By Cliff Rold
Almost six years after suffering his first defeat and losing his first professional title, 31-year old WBO Flyweight titlist Brian Viloria (31-3, 18 KO) of Waipahu, Hawaii, avenged the defeat with a sudden ninth round stoppage of 35-year old former two-time 108 lb. titlist Omar Nino (31-5-2, 13 KO) of Guadalajara, Jalisco, Mexico, on Sunday morning at the Ynares Sports Arena in Manila, Philippines.
Viloria controlled most of the bout, and had Nino hurt in the fourth, but once again found difficulty in the wily challenger. Viloria scored his fifth straight win, and third in a row against a current or former titlist, since a shocking twelfth round stoppage defeat to Carlos Tamara at Jr. Flyweight in January 2010.
Both men weighed in at the division limit of 112 lbs. for what was the rubber match in their rivalry. After scoring the upset in their August 2006 encounter, Nino came off the floor twice to salvage a draw in their immediate rematch in November of that year on the undercard of Manny Pacquiao-Erik Morales III. The verdict was later overturned to a “No Contest” after Nino failed the post-fight drug test.
The referee was Michael Ortega.
Viloria rushed out of the corner at Nino to start the fight, almost falling over the challenger as Nino set both hands on the canvas to keep his balance. Ortega wiped off Nino’s gloves and the action resumed. Both veterans worked the jab and the fight took on the look of their first two encounters. Viloria was quicker but Nino was ready to respond with two and three punch attempts. Viloria managed a couple quick left hooks and added a solid right hand counter in the last minute.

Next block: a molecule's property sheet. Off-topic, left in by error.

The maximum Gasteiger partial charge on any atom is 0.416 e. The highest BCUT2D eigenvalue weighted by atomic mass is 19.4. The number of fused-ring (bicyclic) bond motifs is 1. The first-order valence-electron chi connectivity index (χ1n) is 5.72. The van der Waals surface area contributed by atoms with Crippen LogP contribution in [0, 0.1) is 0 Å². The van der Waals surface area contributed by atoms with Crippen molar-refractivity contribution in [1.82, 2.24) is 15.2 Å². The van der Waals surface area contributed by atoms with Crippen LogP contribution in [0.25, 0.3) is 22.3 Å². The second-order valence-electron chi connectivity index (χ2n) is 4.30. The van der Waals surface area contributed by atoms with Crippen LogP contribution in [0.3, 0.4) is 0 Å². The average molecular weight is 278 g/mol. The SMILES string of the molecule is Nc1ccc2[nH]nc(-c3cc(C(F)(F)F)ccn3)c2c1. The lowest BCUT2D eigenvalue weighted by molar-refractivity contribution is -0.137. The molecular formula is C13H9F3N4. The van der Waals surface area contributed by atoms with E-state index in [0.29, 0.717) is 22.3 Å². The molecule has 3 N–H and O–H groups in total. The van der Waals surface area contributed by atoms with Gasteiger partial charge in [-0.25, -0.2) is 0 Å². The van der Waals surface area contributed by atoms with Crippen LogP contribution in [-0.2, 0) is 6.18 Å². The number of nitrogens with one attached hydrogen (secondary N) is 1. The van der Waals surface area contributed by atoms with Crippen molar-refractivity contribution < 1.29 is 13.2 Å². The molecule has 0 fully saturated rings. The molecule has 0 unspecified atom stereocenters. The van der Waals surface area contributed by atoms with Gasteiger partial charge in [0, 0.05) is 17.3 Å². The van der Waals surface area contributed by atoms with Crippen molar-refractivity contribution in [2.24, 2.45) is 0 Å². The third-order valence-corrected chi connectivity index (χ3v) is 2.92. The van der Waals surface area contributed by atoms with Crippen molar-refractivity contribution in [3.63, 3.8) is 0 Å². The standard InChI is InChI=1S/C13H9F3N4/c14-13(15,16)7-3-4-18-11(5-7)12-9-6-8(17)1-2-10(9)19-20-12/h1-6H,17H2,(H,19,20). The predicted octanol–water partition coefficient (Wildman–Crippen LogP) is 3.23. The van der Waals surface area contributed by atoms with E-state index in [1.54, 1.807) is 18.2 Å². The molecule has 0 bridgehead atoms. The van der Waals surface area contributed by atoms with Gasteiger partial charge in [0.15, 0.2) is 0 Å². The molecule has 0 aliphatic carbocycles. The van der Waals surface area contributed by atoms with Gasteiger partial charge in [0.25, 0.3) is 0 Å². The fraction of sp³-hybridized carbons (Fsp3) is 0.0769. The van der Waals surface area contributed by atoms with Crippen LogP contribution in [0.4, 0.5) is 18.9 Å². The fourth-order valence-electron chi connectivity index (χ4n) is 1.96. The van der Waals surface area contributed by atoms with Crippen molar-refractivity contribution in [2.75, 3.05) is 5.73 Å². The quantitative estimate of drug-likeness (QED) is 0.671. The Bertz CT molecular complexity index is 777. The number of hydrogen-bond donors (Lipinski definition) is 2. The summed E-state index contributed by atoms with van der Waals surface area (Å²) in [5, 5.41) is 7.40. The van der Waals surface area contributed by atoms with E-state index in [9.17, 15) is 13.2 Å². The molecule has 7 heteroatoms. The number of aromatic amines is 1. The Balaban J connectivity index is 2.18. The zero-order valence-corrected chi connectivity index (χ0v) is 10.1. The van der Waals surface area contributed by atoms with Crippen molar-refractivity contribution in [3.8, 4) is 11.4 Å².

Neither man could gain much advantage in the second round. Viloria landed single quick shots but couldn’t firmly establish his range. Nino landed some shots to the body and occasional jabs while timing his bursts of offense.
The action heated up early in the third. Viloria landed a hard right and left hook in the first minute, Nino responding with a firm left hook at a minute in. Viloria blocked a three-punch attempt only to be caught with a Nino left hook. He replied with sharp right. Nino scored with a combination to the belly late in the frame.
Nino jumped right on Viloria with a body attack at the bell for the fourth. Viloria struggled to land clean as Nino came in below his straight shots. A Nino right connected at mid-ring halfway through the round and he added a quick right to the body moments later. In no mood to continue playing chess, Viloria rocked Nino with a left hook and unleashed along the ropes. Nino kept his feet as Viloria fired away, clipping Viloria with a low blow to get a momentary respite. At the bell, Nino appeared disoriented, his corner helping him to find the way to his needed seat.
Viloria rocked Nino again with the left early in the fifth and opened a cut on the corner of the left eye. Nino again landed low off the ropes and Ortega took a point for the foul. A brief, violent exchange in the middle of the ring came after the deduction and both men dug hard to the body at close quarters in the final minute. Viloria landed one last harsh left hook just before the bell.
Nino had a better round in the sixth, Viloria struggling to find the Mexican clean until the final moments. Nino connected to the body and his corner had his cut under control.
The Viloria jab had Nino off balance in the first minute of the seventh, his left hook aiding the process. Nino connected with a counter right but waited more than threw. In the last minute, each man took turns firing single right hands, Viloria’s launching and landing more often.